Energy created from offshore wind farms will become cheaper than new nuclear energy for the first time in history.
In the latest auction, two offshore wind firms have secured state-funded contracts for 2022/23 after bidding for a guaranteed price of £57.50 per megawatt hour for 15 years accounting for inflation. This is less than half the price paid in the 2015 auction for clean energy, when offshore wind projects won with bids of between £114 and £120 per megawatt hour.
In comparison, the controversial Hinkley Point C nuclear plant in Somerset, secured subsidies of £92.50 per megawatt hour in 2012.
The huge drop in price for offshore wind has been helped by lower commodity prices, improved infrastructure, higher voltage cables and alliances among UK providers which has pushed out smaller companies. This has helped companies achieve economies of scale to drive down prices.
Matthew Wright, Managing Director of Dong Energy, in the UK said “People rightly focus on turbine size that is undoubtedly the biggest cost driver. With bigger projects you get economies of scale. With fewer turbines generating more power, the costs of installing and maintaining wind farms have also fallen.”
The remarkable drop in price for wind power will increase scrutiny on the UK’s energy policy, especially in reference to the Hinkley Point project, which has been plagued with delays and rising costs. The government has promised to pay the French and Chinese developers an inflation linked price of £92.50 per Megawatt hour for 35 years.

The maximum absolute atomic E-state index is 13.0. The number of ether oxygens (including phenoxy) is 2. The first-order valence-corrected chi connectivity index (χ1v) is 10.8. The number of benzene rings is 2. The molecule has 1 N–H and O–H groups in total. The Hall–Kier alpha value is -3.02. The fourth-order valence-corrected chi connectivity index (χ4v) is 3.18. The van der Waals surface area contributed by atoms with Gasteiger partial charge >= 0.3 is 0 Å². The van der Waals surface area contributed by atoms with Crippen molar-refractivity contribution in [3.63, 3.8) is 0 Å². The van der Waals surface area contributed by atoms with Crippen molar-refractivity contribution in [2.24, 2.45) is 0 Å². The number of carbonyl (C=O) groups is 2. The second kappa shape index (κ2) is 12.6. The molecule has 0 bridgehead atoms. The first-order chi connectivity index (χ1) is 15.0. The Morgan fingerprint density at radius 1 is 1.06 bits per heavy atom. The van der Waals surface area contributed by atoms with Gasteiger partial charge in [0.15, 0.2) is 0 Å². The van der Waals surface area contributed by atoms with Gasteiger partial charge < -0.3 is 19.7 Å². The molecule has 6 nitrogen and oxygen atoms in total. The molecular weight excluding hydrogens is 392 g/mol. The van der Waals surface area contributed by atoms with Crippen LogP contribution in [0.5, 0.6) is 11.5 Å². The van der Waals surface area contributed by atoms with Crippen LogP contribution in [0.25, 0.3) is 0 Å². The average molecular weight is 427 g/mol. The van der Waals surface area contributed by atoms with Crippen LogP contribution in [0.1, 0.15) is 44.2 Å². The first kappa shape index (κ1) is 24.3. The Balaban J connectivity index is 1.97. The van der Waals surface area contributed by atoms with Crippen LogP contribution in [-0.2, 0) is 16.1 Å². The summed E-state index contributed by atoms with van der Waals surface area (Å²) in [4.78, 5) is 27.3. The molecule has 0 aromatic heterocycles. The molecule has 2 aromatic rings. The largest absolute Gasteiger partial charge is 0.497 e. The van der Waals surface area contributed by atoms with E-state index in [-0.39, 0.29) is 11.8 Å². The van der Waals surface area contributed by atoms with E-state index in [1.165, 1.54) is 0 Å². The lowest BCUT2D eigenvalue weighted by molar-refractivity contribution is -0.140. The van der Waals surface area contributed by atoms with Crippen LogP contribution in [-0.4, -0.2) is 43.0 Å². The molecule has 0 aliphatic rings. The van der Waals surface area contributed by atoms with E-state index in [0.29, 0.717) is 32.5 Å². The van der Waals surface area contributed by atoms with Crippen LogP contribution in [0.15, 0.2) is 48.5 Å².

Analysts have, however, insisted that there will still be a need for new nuclear power even if other forms become cheaper due to the sporadic nature of wind and solar energy in Britain.
Speaking of the auction results, EDF, The French energy Giant behind Hinkley, said: “New nuclear remains competitive for consumers who face extra costs in providing back-up power when the wind doesn’t blow or the sun doesn’t shine. There are also costs of dealing with excess electricity when there is too much wind or sun”
EDF also added that energy created from nuclear plants will become cheaper as the market advances in a similar style to offshore wind. Peter Kiernan, a lead energy analyst at the Economist Intelligence Unit said that today’s announcement showed that the trajectory of cheaper renewable energy technologies is irreversible.
The news of such a large slash in price for offshore wind will still be welcome given the large potential for offshore wind generation around the UK, combined with the government’s hesitancy in allowing major expansion onshore.
Minister for Energy and Industry, Richard Harrington, said: “We’ve placed clean growth at the heart of the Industrial Strategy while cutting carbon emissions. The offshore wind sector alone will invest £17.5bn in the UK up to 2021 and thousands of new jobs in British businesses will be created by the projects announced today.”